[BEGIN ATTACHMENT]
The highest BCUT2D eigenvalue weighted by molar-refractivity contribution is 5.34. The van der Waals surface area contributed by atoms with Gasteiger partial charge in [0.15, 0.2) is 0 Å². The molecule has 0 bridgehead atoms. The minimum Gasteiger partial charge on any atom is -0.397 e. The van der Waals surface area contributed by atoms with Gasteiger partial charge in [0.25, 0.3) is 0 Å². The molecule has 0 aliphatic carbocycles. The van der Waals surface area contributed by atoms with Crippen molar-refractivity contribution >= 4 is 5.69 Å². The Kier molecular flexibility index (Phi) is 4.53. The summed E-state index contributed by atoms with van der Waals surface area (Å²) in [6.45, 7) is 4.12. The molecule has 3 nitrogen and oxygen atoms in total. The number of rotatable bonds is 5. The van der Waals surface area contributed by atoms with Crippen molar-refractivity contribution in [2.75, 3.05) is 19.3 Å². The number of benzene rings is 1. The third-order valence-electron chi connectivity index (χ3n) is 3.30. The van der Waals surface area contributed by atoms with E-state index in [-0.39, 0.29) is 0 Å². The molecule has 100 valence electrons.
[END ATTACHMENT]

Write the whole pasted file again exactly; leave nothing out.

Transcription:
The highest BCUT2D eigenvalue weighted by molar-refractivity contribution is 5.34. The van der Waals surface area contributed by atoms with Gasteiger partial charge in [0.15, 0.2) is 0 Å². The molecule has 0 bridgehead atoms. The minimum Gasteiger partial charge on any atom is -0.397 e. The van der Waals surface area contributed by atoms with Gasteiger partial charge in [0.25, 0.3) is 0 Å². The molecule has 0 aliphatic carbocycles. The van der Waals surface area contributed by atoms with Crippen molar-refractivity contribution >= 4 is 5.69 Å². The Kier molecular flexibility index (Phi) is 4.53. The summed E-state index contributed by atoms with van der Waals surface area (Å²) in [6.45, 7) is 4.12. The molecule has 3 nitrogen and oxygen atoms in total. The number of rotatable bonds is 5. The van der Waals surface area contributed by atoms with Crippen molar-refractivity contribution in [2.75, 3.05) is 19.3 Å². The number of benzene rings is 1. The third-order valence-electron chi connectivity index (χ3n) is 3.30. The van der Waals surface area contributed by atoms with E-state index in [-0.39, 0.29) is 0 Å². The molecule has 100 valence electrons.